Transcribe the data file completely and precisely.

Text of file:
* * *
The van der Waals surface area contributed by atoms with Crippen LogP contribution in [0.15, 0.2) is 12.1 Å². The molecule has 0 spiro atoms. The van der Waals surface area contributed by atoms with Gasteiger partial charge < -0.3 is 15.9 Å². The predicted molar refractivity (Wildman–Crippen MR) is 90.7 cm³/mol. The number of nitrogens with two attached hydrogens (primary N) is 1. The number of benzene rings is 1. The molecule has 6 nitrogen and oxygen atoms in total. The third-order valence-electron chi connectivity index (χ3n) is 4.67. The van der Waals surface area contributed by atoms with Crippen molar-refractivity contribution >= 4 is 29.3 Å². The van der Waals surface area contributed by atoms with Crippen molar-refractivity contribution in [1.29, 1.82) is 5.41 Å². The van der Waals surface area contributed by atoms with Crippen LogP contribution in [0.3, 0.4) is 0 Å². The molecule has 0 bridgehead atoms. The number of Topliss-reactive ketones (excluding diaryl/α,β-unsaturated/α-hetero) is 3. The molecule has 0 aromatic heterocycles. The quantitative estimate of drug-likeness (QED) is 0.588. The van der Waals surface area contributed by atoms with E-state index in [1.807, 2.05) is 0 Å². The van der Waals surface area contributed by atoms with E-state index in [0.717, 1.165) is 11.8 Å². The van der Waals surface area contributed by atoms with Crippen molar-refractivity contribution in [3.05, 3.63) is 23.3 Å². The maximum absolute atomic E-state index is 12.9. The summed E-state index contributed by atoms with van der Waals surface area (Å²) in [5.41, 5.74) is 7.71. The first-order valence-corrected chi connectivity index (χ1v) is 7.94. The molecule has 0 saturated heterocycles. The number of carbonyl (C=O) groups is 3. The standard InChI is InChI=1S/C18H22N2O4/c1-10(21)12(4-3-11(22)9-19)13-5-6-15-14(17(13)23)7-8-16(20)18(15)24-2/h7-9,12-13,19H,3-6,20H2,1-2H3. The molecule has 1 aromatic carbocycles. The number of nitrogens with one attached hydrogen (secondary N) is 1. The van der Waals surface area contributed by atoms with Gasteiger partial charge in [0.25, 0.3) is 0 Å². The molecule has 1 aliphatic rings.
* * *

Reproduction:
The van der Waals surface area contributed by atoms with Crippen LogP contribution in [0.15, 0.2) is 12.1 Å². The molecule has 0 spiro atoms. The van der Waals surface area contributed by atoms with Gasteiger partial charge < -0.3 is 15.9 Å². The predicted molar refractivity (Wildman–Crippen MR) is 90.7 cm³/mol. The number of nitrogens with two attached hydrogens (primary N) is 1. The number of benzene rings is 1. The molecule has 6 nitrogen and oxygen atoms in total. The third-order valence-electron chi connectivity index (χ3n) is 4.67. The van der Waals surface area contributed by atoms with Crippen molar-refractivity contribution >= 4 is 29.3 Å². The van der Waals surface area contributed by atoms with Crippen molar-refractivity contribution in [1.29, 1.82) is 5.41 Å². The van der Waals surface area contributed by atoms with Crippen LogP contribution in [0.3, 0.4) is 0 Å². The molecule has 0 bridgehead atoms. The number of Topliss-reactive ketones (excluding diaryl/α,β-unsaturated/α-hetero) is 3. The molecule has 0 aromatic heterocycles. The quantitative estimate of drug-likeness (QED) is 0.588. The van der Waals surface area contributed by atoms with E-state index in [1.807, 2.05) is 0 Å². The van der Waals surface area contributed by atoms with E-state index in [0.717, 1.165) is 11.8 Å². The van der Waals surface area contributed by atoms with Crippen molar-refractivity contribution in [3.05, 3.63) is 23.3 Å². The maximum absolute atomic E-state index is 12.9. The summed E-state index contributed by atoms with van der Waals surface area (Å²) in [5.41, 5.74) is 7.71. The first-order valence-corrected chi connectivity index (χ1v) is 7.94. The molecule has 0 saturated heterocycles. The number of carbonyl (C=O) groups is 3. The standard InChI is InChI=1S/C18H22N2O4/c1-10(21)12(4-3-11(22)9-19)13-5-6-15-14(17(13)23)7-8-16(20)18(15)24-2/h7-9,12-13,19H,3-6,20H2,1-2H3. The molecule has 1 aromatic carbocycles. The number of nitrogens with one attached hydrogen (secondary N) is 1. The van der Waals surface area contributed by atoms with Gasteiger partial charge in [0.25, 0.3) is 0 Å². The molecule has 1 aliphatic rings.